Tips on using this imaging technique for the emergency physician
A 28-year-old male presents to the ED with moderate to severe right shoulder pain. The patient states that he fell while playing football with his friends and has 10/10 pain in his right shoulder. He has no other injuries, and the neurovascular exam of the affected extremity is normal.
You perform a point-of-care ultrasound examination of the affected shoulder and clearly see an anterior glenohumeral dislocation. Intravenous analgesia is administered, and the patient is moved to an appropriate bed for closed reduction.
Shoulder (glenohumeral) dislocation is a common clinical presentation in the emergency department, comprising about 50 percent of all major joint dislocations.1 The large range of motion of the shoulder with minimal inferior tendinous support makes it prone to dislocation. Plain film radiography has been the imaging modality of choice for most clinicians when evaluating the ED patient with a suspected shoulder dislocation. Recent literature has demonstrated the superiority of point-of-care ultrasound (POCUS) in detecting both anterior and posterior shoulder dislocations, making it another rapidly evolving tool to improve accuracy, decrease error, and improve efficiency.2-4
Also, real-time ultrasonographic assessment of the articulation between the glenoid fossa and the humeral head is the ideal test when patients undergo procedural sedation for reduction. After shoulder manipulation, confirmation of the reduction attempt by plain film radiography incurs a delay that can prolong the length of stay. POCUS allows for a dynamic evaluation of the glenohumeral joint, immediately informing the clinician of a successful reduction or the need for additional shoulder manipulation without having to rely on plain film radiography.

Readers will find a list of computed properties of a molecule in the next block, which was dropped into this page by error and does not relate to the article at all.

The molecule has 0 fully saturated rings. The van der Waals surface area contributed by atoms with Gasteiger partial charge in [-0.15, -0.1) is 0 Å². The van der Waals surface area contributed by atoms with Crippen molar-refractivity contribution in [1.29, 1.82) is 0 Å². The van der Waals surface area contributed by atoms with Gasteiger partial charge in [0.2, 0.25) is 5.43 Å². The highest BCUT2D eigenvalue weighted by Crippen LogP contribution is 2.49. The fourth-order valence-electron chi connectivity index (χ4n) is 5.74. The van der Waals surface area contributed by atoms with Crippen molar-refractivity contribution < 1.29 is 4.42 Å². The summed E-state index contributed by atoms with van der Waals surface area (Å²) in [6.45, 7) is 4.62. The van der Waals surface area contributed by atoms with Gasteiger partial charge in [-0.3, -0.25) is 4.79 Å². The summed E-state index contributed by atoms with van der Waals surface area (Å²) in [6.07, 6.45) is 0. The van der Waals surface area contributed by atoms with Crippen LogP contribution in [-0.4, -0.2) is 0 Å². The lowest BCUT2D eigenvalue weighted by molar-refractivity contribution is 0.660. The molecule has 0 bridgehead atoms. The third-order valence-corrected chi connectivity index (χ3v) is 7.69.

The shoulder is composed of the bony articulation between the humeral head and the flat glenoid fossa that arises from the scapula. Anterior shoulder dislocations commonly occur when a large external force pushes the humeral head inferiorly below the glenoid fossa. Secondary contractions of the more powerful pectoralis and biceps muscles then pull the humeral head anteriorly, placing the humeral head just below the glenoid fossa or coracoid. Posterior shoulder dislocations are less common, representing only 2–5 percent of all dislocations, and are often missed during the initial patient presentation.5 Posterior shoulder dislocations are caused by forceful internal rotation and adduction of the shoulder, and classic mechanisms include seizures, trauma, and electrical shock. The posterior aspect of the shoulder is more stable than the anterior, making it less prone to dislocation. POCUS is an appealing and superior imaging alternative for the detection of both anterior and posterior dislocations.
POCUS allows for a dynamic evaluation of the glenohumeral joint, immediately informing the clinician of a successful reduction or the need for additional shoulder manipulation without having to rely on plain film radiography.
Ultrasound Evaluation of the Shoulder for Dislocation
We recommend the low-frequency (5-2 MHz) curvilinear transducer for this examination. While standing behind the affected shoulder, place the ultrasound system in front of the patient so that a clear view of the screen can be obtained (see Figure 1). If possible, ask the patient to adduct the humerus while supporting the elbow inferiorly for comfort. Palpate the scapular spine and follow it laterally toward the humerus (see also Figure 1). Place the probe parallel and just below the scapular spine with the probe indicator to the patient’s left, at the level of the glenoid. Adjust the depth until both the glenoid and humeral head are clearly seen (see Figure 2). The humeral head appears as a circular object located just lateral to the glenoid fossa. With the more common anterior dislocation, the humeral head will be deep on the screen (see Figure 3), while with a posterior dislocation, the humeral head will be closer to the probe and, therefore, more superficial on the screen (see Figure 4). If the shoulder is not dislocated, the patient should be able to internally and externally rotate the shoulder while adducted, and the rotational articulation between the humeral head and glenoid fossa will be seen clearly on the ultrasound screen.